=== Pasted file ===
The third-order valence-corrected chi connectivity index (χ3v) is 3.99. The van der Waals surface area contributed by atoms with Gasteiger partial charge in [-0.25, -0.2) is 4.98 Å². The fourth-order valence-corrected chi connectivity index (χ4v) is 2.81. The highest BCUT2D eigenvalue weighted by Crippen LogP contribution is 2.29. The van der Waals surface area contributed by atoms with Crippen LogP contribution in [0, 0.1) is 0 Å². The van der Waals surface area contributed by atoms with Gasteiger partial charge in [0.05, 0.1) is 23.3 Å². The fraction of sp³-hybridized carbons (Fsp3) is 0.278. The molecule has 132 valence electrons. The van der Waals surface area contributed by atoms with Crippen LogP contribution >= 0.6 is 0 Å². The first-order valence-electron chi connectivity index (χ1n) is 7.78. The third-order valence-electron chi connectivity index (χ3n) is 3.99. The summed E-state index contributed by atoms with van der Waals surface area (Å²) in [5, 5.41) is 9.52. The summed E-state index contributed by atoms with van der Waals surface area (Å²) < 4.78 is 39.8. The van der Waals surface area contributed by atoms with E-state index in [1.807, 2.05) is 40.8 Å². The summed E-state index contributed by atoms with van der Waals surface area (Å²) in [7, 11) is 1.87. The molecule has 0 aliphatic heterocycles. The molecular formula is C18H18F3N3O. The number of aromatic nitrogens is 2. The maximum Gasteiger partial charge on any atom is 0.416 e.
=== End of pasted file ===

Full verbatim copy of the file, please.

The third-order valence-corrected chi connectivity index (χ3v) is 3.99. The van der Waals surface area contributed by atoms with Gasteiger partial charge in [-0.25, -0.2) is 4.98 Å². The fourth-order valence-corrected chi connectivity index (χ4v) is 2.81. The highest BCUT2D eigenvalue weighted by Crippen LogP contribution is 2.29. The van der Waals surface area contributed by atoms with Crippen LogP contribution in [0, 0.1) is 0 Å². The van der Waals surface area contributed by atoms with Gasteiger partial charge in [0.05, 0.1) is 23.3 Å². The fraction of sp³-hybridized carbons (Fsp3) is 0.278. The molecule has 132 valence electrons. The van der Waals surface area contributed by atoms with Crippen LogP contribution >= 0.6 is 0 Å². The first-order valence-electron chi connectivity index (χ1n) is 7.78. The third-order valence-electron chi connectivity index (χ3n) is 3.99. The summed E-state index contributed by atoms with van der Waals surface area (Å²) in [5, 5.41) is 9.52. The summed E-state index contributed by atoms with van der Waals surface area (Å²) < 4.78 is 39.8. The van der Waals surface area contributed by atoms with E-state index in [1.807, 2.05) is 40.8 Å². The summed E-state index contributed by atoms with van der Waals surface area (Å²) in [7, 11) is 1.87. The molecule has 0 aliphatic heterocycles. The molecular formula is C18H18F3N3O. The number of aromatic nitrogens is 2. The maximum Gasteiger partial charge on any atom is 0.416 e.